Today, U.S. Department of Agriculture (USDA) Rural Development North Dakota State Director Clare Carlson announced USDA has invested $23 million in two high-speed broadband infrastructure projects that will create or improve rural e-Connectivity for 2,643 rural households and 78 businesses in North Dakota. This is one of many funding announcements in the first round of USDA’s ReConnect Pilot Program investments.
“Providing critical communications investments in rural areas of North Dakota is important because when rural America thrives, all America thrives,” Carlson said. “Polar Communications and Daktel Communications will use USDA’s ReConnect Program to provide essential broadband technology to rural areas, which is a utility as important as water, sewer and electricity. North Dakota farms and ranches, small businesses and families in these communities will experience a positive economic impact from access to broadband e-Connectivity.”
Polar Communications will use a $21.2 million loan and grant combination in ReConnect Program funding to construct a fiber-to-the-premises network encompassing 1,870 square miles. The service area is expected to reach 2,237 households, six educational facilities, one health care center and one critical community facility in Grand Forks, Walsh and Pembina counties. Polar Communications provides telecommunications services to more than 8,000 subscribers in North Dakota and Minnesota. Its fiber-optic network provides voice, video and broadband services. Polar Communications also provides advanced business services such as phone systems, video surveillance and advanced networking.
Daktel Communications will use a $1.8 million ReConnect Program grant to provide broadband service to 406 households and three educational facilities over 354 square miles. Daktel Communications is a Competitive Local Exchange Carrier that provides services within the Jamestown, N.D., exchange.
In March 2018, Congress provided $600 million to USDA to expand broadband infrastructure and services in rural America. On Dec. 13, 2018, Secretary Sonny Perdue announced the rules of the program, called “ReConnect,” including how the loans and grants will be awarded to help build broadband infrastructure in rural America. USDA received 146 applications between May 31, 2019, and July 12, 2019, requesting $1.4 billion in funding across all three ReConnect Program funding products: 100 percent loan, 100 percent grant, and loan-grant combinations. USDA is reviewing applications and announcing approved projects on a rolling basis. Additional investments in all three categories will be made in the coming weeks.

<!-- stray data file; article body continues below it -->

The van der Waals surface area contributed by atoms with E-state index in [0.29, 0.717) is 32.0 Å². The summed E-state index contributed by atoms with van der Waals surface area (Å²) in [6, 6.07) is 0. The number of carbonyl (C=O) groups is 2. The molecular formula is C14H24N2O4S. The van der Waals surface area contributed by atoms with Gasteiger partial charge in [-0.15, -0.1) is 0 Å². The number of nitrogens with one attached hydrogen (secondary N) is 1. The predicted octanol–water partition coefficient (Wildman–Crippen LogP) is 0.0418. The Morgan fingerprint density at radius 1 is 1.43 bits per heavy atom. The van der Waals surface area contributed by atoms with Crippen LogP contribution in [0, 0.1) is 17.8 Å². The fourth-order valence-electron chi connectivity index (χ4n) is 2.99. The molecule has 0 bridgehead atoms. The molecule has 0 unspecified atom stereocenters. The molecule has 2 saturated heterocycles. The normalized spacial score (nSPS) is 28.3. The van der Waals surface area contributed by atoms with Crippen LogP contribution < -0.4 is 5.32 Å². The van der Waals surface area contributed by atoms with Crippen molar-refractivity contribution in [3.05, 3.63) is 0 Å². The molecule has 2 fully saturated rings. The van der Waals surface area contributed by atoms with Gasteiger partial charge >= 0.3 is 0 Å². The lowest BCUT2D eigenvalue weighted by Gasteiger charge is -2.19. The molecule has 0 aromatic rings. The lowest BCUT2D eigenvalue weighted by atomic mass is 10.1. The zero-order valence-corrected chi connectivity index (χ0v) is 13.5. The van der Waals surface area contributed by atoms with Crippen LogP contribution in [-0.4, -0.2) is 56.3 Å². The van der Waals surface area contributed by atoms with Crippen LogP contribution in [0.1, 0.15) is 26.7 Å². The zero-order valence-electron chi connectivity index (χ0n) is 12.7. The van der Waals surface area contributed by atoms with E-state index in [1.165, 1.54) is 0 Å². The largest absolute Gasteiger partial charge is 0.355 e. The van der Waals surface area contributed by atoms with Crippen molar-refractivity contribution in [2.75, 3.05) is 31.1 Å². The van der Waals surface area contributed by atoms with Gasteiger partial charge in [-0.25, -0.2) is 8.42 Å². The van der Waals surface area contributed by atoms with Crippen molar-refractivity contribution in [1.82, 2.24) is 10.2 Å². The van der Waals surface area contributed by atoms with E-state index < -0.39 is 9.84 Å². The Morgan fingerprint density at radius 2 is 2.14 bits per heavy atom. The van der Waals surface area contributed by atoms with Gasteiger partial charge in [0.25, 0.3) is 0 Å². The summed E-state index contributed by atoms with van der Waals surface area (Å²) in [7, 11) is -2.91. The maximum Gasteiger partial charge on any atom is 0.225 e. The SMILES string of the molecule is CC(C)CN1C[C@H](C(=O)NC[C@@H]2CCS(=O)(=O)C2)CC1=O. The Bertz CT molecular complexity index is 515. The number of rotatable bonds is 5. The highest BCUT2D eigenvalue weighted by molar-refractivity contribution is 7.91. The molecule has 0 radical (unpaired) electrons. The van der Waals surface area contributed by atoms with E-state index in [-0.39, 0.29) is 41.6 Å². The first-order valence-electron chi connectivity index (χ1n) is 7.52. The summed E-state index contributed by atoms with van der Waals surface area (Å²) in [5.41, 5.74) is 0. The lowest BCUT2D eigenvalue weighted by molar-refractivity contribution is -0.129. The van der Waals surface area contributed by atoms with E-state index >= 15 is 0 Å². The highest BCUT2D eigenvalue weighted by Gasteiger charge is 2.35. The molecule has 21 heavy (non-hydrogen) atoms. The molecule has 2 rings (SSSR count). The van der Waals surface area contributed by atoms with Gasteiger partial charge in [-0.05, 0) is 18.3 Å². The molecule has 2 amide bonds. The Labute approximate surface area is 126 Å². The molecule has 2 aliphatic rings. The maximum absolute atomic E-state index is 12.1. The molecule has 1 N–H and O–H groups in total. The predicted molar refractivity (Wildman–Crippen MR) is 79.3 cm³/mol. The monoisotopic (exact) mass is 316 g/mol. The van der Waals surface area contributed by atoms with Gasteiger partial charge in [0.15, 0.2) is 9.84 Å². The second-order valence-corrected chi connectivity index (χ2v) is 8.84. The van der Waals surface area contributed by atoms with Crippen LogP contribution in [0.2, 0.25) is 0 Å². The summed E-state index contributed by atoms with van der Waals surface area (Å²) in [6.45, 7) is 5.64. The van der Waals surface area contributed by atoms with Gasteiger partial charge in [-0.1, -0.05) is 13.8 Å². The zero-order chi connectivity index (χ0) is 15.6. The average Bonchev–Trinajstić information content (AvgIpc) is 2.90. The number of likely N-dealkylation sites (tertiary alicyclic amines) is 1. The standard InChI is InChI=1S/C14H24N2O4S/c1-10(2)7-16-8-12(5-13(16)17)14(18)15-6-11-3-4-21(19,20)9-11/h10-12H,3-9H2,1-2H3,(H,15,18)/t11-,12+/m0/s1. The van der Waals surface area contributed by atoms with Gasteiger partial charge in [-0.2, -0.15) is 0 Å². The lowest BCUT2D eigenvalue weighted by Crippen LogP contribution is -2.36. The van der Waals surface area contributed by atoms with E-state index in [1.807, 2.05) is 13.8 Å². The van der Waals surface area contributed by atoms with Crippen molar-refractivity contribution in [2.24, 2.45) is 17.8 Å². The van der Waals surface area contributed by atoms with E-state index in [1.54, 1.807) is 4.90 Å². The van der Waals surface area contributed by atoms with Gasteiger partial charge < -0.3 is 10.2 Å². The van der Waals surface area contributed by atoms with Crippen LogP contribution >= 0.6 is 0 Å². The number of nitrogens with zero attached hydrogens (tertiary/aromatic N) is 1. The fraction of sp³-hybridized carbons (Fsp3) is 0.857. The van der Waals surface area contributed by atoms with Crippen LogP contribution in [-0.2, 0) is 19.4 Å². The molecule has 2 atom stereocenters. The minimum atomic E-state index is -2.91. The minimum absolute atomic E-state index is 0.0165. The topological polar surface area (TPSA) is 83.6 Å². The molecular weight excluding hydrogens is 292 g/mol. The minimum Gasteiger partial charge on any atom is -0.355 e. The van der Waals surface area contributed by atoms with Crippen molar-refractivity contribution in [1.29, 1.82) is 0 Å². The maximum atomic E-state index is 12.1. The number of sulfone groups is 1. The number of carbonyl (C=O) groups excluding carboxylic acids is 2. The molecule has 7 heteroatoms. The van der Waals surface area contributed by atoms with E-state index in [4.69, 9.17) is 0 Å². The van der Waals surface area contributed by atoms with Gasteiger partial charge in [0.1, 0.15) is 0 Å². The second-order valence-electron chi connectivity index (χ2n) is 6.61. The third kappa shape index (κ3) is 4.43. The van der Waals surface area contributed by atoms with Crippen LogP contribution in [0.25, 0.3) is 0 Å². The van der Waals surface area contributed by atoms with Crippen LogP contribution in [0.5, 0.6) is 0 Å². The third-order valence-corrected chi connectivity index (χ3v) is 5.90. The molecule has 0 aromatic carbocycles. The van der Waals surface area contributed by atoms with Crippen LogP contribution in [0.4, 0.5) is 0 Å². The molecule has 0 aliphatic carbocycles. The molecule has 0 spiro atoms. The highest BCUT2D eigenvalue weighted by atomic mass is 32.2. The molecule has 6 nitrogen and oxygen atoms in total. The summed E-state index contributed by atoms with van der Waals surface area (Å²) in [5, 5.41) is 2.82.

These grants, loans and combination funds enable the federal government to partner with the private sector and rural communities to build modern broadband infrastructure in areas with insufficient internet service. Insufficient service is defined as connection speeds of less than 10 megabits per second (Mbps) download and 1 Mbps upload.
In December 2019, Agriculture Secretary Perdue announced USDA will be making available an additional $550 million in ReConnect funding in 2020. USDA will make available up to $200 million for grants, up to $200 million for 50/50 grant/loan combinations, and up to $200 million for low-interest loans. The application window for this round of funding will open Jan. 31, 2020. Applications for all funding products will be accepted in the same application window, which will close no later than March 16, 2020.
A full description of 2020 ReConnect Pilot Program funding is available on page 67913 of the Dec. 12, 2019, Federal Register (PDF, 336 KB). To learn more about eligibility, technical assistance and recent announcements, visit www.usda.gov/reconnect.
USDA Rural Development provides loans and grants to help expand economic opportunities and create jobs in rural areas. This assistance supports infrastructure improvements; business development; housing; community facilities such as schools, public safety and health care; and high-speed internet access in rural areas. For more information, visit www.rd.usda.gov.
Source : USDA